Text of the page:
“That coin is SO ridiculous and I think I need two! Thanks, let me know how to pay you,” one officer wrote.
“Looks like there was some negative feedback about it, but I saw nothing offensive that didn’t represent what you all do on a daily basis,” another officer said in an email. “Let me know the best method to make my $7.00 payment.”
The vice unit is staffed with six detectives and a supervising sergeant, according to Sgt. Jacob Becchina, a police department spokesman.
The coin also featured a notch to open bottles, according to several sources who saw the rendering.
An officer who helped design and promote the coin wrote back to several of those inquiring, saying the coin would not be available.
“Please wait on sending any money. I have been directed to stop all orders pending a new policy regarding Challenge Coins going thru an approval process,” wrote the officer, whose name was redacted in dozens of emails obtained by The Star.
“I believed we had full approval regarding this coin, but I guess not. I will keep you informed of any new updates. If you have sent money I will just send it back to you,” he wrote.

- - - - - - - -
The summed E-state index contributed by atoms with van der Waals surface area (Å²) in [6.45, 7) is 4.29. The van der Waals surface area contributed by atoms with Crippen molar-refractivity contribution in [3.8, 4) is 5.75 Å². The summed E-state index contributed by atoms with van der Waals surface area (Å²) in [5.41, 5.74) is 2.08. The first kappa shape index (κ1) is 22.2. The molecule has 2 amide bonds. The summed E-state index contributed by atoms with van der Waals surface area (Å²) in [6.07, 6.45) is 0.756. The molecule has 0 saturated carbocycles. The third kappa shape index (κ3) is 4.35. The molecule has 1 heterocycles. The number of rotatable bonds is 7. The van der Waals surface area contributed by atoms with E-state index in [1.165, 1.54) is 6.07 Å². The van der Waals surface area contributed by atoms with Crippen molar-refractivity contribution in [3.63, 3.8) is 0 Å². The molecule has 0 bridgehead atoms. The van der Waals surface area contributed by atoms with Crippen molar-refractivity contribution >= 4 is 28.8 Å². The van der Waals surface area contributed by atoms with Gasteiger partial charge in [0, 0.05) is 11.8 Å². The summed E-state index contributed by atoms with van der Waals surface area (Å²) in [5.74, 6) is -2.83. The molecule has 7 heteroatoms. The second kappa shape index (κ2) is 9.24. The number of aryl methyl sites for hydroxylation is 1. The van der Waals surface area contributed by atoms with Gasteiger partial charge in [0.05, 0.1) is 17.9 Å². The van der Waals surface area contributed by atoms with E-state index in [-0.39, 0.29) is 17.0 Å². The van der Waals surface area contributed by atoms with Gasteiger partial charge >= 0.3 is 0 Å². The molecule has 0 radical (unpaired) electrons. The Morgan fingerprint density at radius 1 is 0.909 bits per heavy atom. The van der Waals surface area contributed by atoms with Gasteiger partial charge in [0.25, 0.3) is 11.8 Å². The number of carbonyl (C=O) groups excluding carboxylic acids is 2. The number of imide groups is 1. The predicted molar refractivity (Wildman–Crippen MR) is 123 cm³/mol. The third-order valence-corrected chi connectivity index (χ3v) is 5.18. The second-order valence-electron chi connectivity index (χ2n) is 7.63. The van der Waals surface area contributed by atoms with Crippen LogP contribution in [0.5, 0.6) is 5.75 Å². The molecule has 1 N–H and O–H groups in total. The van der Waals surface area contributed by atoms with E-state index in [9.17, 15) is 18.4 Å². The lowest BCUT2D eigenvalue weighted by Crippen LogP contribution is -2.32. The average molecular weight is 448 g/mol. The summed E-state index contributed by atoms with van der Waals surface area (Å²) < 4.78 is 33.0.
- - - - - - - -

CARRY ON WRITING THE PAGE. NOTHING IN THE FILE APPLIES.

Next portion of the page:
Becchina said the department does not have a rendering of the coin. The department does not produce the coins officially, but the coins do have to be approved by police officials, he said.
“Command staff determined the coin should not be approved for production,” Becchina said in an email to The Star. “If an individual wants to produce a challenge coin depicting some aspect of the department or unit that has to be approved by that respective chain of command.”
A law enforcement trend
The current challenge coins trend began as part of a military tradition in the late 1960s.
Law enforcement later took up the practice as a way to build camaraderie and reinforce a shared mission among police, said Carolyn A. Gallaher, a professor in the School of International Service at American University who studies right-wing extremism in the United States
But challenge coins that mock particular groups or indicate political affiliation often undermine a police force’s ability to do its job effectively, Gallaher said.